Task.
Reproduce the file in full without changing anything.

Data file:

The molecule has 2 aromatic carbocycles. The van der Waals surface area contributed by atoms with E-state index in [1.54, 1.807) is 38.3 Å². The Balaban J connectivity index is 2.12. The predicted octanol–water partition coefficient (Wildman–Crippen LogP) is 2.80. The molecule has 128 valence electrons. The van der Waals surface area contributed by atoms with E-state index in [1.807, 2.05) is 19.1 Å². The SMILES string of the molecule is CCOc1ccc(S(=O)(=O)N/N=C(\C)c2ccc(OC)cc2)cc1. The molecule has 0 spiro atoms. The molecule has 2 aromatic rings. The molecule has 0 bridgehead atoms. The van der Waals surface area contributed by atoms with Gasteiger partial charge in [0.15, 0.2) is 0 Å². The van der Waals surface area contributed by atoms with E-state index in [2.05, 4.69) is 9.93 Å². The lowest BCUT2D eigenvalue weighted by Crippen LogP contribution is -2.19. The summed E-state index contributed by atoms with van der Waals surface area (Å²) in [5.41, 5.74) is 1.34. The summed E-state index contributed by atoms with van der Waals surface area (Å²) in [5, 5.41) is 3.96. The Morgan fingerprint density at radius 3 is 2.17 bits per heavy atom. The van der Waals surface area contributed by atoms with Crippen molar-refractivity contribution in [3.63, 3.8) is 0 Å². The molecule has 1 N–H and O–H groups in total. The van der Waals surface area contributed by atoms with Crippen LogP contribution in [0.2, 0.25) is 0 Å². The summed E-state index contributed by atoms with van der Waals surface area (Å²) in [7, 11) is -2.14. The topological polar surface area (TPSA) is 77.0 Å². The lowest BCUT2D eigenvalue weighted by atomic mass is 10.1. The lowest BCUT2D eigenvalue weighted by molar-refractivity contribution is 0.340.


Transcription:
The molecule has 2 aromatic carbocycles. The van der Waals surface area contributed by atoms with E-state index in [1.54, 1.807) is 38.3 Å². The Balaban J connectivity index is 2.12. The predicted octanol–water partition coefficient (Wildman–Crippen LogP) is 2.80. The molecule has 128 valence electrons. The van der Waals surface area contributed by atoms with E-state index in [1.807, 2.05) is 19.1 Å². The SMILES string of the molecule is CCOc1ccc(S(=O)(=O)N/N=C(\C)c2ccc(OC)cc2)cc1. The molecule has 0 spiro atoms. The molecule has 2 aromatic rings. The molecule has 0 bridgehead atoms. The van der Waals surface area contributed by atoms with Gasteiger partial charge in [0.15, 0.2) is 0 Å². The van der Waals surface area contributed by atoms with E-state index in [2.05, 4.69) is 9.93 Å². The lowest BCUT2D eigenvalue weighted by Crippen LogP contribution is -2.19. The summed E-state index contributed by atoms with van der Waals surface area (Å²) in [5.41, 5.74) is 1.34. The summed E-state index contributed by atoms with van der Waals surface area (Å²) in [5, 5.41) is 3.96. The Morgan fingerprint density at radius 3 is 2.17 bits per heavy atom. The van der Waals surface area contributed by atoms with Crippen molar-refractivity contribution in [3.63, 3.8) is 0 Å². The molecule has 1 N–H and O–H groups in total. The van der Waals surface area contributed by atoms with Crippen LogP contribution in [0.2, 0.25) is 0 Å². The summed E-state index contributed by atoms with van der Waals surface area (Å²) in [7, 11) is -2.14. The topological polar surface area (TPSA) is 77.0 Å². The lowest BCUT2D eigenvalue weighted by atomic mass is 10.1. The lowest BCUT2D eigenvalue weighted by molar-refractivity contribution is 0.340.